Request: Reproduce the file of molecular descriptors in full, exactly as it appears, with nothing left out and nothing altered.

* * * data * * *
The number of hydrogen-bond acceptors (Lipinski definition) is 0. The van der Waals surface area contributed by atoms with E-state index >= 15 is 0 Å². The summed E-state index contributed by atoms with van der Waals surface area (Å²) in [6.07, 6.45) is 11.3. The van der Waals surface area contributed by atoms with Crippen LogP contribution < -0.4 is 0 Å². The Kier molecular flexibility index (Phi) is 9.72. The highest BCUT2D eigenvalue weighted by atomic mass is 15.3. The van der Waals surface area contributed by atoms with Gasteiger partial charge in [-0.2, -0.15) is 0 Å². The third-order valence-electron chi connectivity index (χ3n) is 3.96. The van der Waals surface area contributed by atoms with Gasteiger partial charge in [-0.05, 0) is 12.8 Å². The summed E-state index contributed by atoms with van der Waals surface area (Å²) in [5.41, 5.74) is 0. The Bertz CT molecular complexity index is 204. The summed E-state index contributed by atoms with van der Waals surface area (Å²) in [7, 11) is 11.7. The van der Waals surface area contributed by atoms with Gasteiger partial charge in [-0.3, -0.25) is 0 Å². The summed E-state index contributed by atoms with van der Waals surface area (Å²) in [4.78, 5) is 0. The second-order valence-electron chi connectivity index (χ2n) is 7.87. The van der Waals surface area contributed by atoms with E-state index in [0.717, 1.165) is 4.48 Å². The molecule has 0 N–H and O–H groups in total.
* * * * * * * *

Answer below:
The number of hydrogen-bond acceptors (Lipinski definition) is 0. The van der Waals surface area contributed by atoms with E-state index >= 15 is 0 Å². The summed E-state index contributed by atoms with van der Waals surface area (Å²) in [6.07, 6.45) is 11.3. The van der Waals surface area contributed by atoms with Crippen LogP contribution < -0.4 is 0 Å². The Kier molecular flexibility index (Phi) is 9.72. The highest BCUT2D eigenvalue weighted by atomic mass is 15.3. The van der Waals surface area contributed by atoms with Gasteiger partial charge in [-0.2, -0.15) is 0 Å². The third-order valence-electron chi connectivity index (χ3n) is 3.96. The van der Waals surface area contributed by atoms with Gasteiger partial charge in [-0.05, 0) is 12.8 Å². The summed E-state index contributed by atoms with van der Waals surface area (Å²) in [5.41, 5.74) is 0. The Bertz CT molecular complexity index is 204. The summed E-state index contributed by atoms with van der Waals surface area (Å²) in [7, 11) is 11.7. The van der Waals surface area contributed by atoms with Gasteiger partial charge in [-0.3, -0.25) is 0 Å². The summed E-state index contributed by atoms with van der Waals surface area (Å²) in [4.78, 5) is 0. The second-order valence-electron chi connectivity index (χ2n) is 7.87. The van der Waals surface area contributed by atoms with E-state index in [0.717, 1.165) is 4.48 Å². The molecule has 0 N–H and O–H groups in total.